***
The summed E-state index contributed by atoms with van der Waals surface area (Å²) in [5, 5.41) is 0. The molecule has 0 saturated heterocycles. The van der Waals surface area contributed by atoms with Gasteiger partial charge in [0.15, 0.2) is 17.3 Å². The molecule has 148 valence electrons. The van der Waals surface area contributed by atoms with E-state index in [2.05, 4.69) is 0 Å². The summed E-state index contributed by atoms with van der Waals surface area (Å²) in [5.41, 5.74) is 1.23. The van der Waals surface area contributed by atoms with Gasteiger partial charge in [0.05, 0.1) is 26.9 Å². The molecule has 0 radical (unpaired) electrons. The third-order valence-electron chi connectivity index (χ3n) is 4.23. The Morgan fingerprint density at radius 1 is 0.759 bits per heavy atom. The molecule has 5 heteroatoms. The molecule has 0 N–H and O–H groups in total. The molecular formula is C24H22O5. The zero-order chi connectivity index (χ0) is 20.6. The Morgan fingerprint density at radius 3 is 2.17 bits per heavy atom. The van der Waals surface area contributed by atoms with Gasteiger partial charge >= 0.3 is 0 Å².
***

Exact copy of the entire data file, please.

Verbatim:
The summed E-state index contributed by atoms with van der Waals surface area (Å²) in [5, 5.41) is 0. The molecule has 0 saturated heterocycles. The van der Waals surface area contributed by atoms with Gasteiger partial charge in [0.15, 0.2) is 17.3 Å². The molecule has 148 valence electrons. The van der Waals surface area contributed by atoms with E-state index in [2.05, 4.69) is 0 Å². The summed E-state index contributed by atoms with van der Waals surface area (Å²) in [5.41, 5.74) is 1.23. The van der Waals surface area contributed by atoms with Gasteiger partial charge in [0.05, 0.1) is 26.9 Å². The molecule has 0 radical (unpaired) electrons. The third-order valence-electron chi connectivity index (χ3n) is 4.23. The Morgan fingerprint density at radius 1 is 0.759 bits per heavy atom. The molecule has 5 heteroatoms. The molecule has 0 N–H and O–H groups in total. The molecular formula is C24H22O5. The zero-order chi connectivity index (χ0) is 20.6. The Morgan fingerprint density at radius 3 is 2.17 bits per heavy atom. The van der Waals surface area contributed by atoms with Gasteiger partial charge >= 0.3 is 0 Å².